2008 Lincoln MKX Review
DRIVING DOWN THE ROAD
WITH CAREY RUSS
2008 Lincoln MKX
It's renaissance time at Lincoln. In common with every other long-established luxury automaker, changing demographics and markets have resulted in dramatically-changed vehicle lineups. Customers change, customer wants and needs change, and fashion changes. So the products offered need to change.
Once, Lincoln made only large sedans. That was what American luxury vehicle customers wanted and bought. Now, large sedans have been replaced, first by luxury SUVs, and more recently by luxury crossovers. The Town Car, the last of the large body-on-frame luxury Lincoln sedans, is gone. And the newest Lincoln in production, debuting for the 2007 model year, is the company's first crossover, the MKX.
It would be a stretch into fantasy to claim that the MKX replaces the Town Car - and a few thousand limo owner/drivers would vehemently argue against that, too - but the MKX does provide plenty of stylish and luxuriously-appointed interior space in a moderately-sized exterior package. The MKX's efficient two-box unibody design, with a transverse V6 engine driving the front, or, optionally all wheels, and those wheels pushed to the corners, sees to that. It's almost 30 inches shorter than a regular-wheelbase Town Car, and yet offers nearly the same amount of interior space, with only an inch less front legroom, and two inches less shoulder and hip room due to its three-inch narrower width. There is considerably more headroom in the MKX, and it's interior is far more versatile. It offers large-car room on a more convenient mid-sized footprint.
While the MKX mechanical specification is unchanged after a successful debut year, with power from a 3.5-liter, 265-horsepower V6, the 2008 MKX gets a higher level of standard equipment. Heated and cooled front seats, the reverse sonar warning system, and SIRIUS satellite radio, formerly optional, are standard. And the new Sync(tm) cabin electronics connectivity system, developed in conjunction with Microsoft and exclusive to Ford products for the 2008 model year, is also included in all MKXes. It allows voice-activated control of digital media players and Bluetooth-enabled mobile phones. There are also a series Limited Edition option packages with special interior and exterior color schemes.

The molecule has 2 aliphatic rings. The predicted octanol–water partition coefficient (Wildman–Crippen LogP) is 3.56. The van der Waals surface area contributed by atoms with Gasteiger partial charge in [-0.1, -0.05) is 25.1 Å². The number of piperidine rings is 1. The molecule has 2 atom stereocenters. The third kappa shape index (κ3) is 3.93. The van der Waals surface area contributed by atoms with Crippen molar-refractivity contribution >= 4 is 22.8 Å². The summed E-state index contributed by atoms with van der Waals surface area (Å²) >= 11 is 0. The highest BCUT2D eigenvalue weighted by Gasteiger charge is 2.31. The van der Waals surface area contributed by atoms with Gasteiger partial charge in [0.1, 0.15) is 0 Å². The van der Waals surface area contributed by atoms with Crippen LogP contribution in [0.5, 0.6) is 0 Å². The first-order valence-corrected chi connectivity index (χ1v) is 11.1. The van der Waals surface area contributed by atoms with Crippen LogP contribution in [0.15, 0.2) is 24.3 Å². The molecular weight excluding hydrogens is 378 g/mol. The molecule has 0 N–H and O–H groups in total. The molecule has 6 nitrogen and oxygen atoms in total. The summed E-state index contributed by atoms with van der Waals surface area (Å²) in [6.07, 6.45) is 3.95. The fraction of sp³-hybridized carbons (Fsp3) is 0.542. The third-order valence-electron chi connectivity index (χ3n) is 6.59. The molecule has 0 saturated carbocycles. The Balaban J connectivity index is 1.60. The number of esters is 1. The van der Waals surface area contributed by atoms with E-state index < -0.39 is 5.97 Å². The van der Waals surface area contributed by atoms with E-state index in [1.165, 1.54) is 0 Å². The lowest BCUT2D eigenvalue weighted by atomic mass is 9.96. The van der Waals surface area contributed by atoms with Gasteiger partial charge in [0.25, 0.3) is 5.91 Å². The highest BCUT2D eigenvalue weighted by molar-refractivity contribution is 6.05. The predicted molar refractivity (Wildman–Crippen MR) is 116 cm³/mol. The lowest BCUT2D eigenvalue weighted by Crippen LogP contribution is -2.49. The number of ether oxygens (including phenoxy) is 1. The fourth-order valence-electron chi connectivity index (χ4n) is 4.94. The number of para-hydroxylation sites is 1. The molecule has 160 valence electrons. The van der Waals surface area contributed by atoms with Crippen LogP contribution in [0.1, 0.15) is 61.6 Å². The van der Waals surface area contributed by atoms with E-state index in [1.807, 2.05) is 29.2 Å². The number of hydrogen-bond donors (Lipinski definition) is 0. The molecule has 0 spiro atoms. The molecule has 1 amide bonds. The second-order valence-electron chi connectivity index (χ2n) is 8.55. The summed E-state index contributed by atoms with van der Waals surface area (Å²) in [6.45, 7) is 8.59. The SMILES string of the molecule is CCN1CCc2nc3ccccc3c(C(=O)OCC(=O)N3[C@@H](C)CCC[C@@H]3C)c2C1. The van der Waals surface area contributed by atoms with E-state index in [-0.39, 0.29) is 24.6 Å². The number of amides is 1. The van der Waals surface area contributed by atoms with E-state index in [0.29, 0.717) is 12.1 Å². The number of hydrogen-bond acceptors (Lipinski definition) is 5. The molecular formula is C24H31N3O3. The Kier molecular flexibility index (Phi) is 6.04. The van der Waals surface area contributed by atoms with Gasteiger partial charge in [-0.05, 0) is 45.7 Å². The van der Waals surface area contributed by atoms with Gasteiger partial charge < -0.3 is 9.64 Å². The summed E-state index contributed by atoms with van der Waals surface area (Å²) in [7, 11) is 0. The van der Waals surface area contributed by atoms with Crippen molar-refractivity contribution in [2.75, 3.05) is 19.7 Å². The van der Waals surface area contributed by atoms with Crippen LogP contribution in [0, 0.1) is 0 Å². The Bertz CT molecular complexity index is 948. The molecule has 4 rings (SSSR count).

A week with a well-equipped front-wheel drive MKX showed it to be a fine contemporary luxury vehicle. Its upscale design and specification are enhanced by interior quiet and a smooth but controlled ride. It drives and feels like a car, not a truck, and the powertrain meets all demands placed upon it. Interior space is not going to be a problem, and its relatively small footprint means that parking will not be, either. Looks are important, especially in the luxury segments, and the MKX got compliments. Lincoln's new direction is looking good.
APPEARANCE: Congratulations are due to Lincoln's designers. The MKX is fresh and contemporary, not "retro" in at all, but it does integrate styling cues from Lincoln's history. It's boxy but not the box it came in, and its large, long passenger cabin and short hood place emphasis on the passengers. It's conservative in the manner of a finely-tailored suit, with a look that should wear long and well. The full-width chrome grille prominently displays the Lincoln star logo, and recalls the classic early-1960s Continental. From the sides, it's muscular but not muscle-bound, with a high beltline emphasized by an upswept character line placed high and a chrome accent strip at the lower edge of the windows. The rear sees another bit of classic Lincoln style, a full-with taillight applique.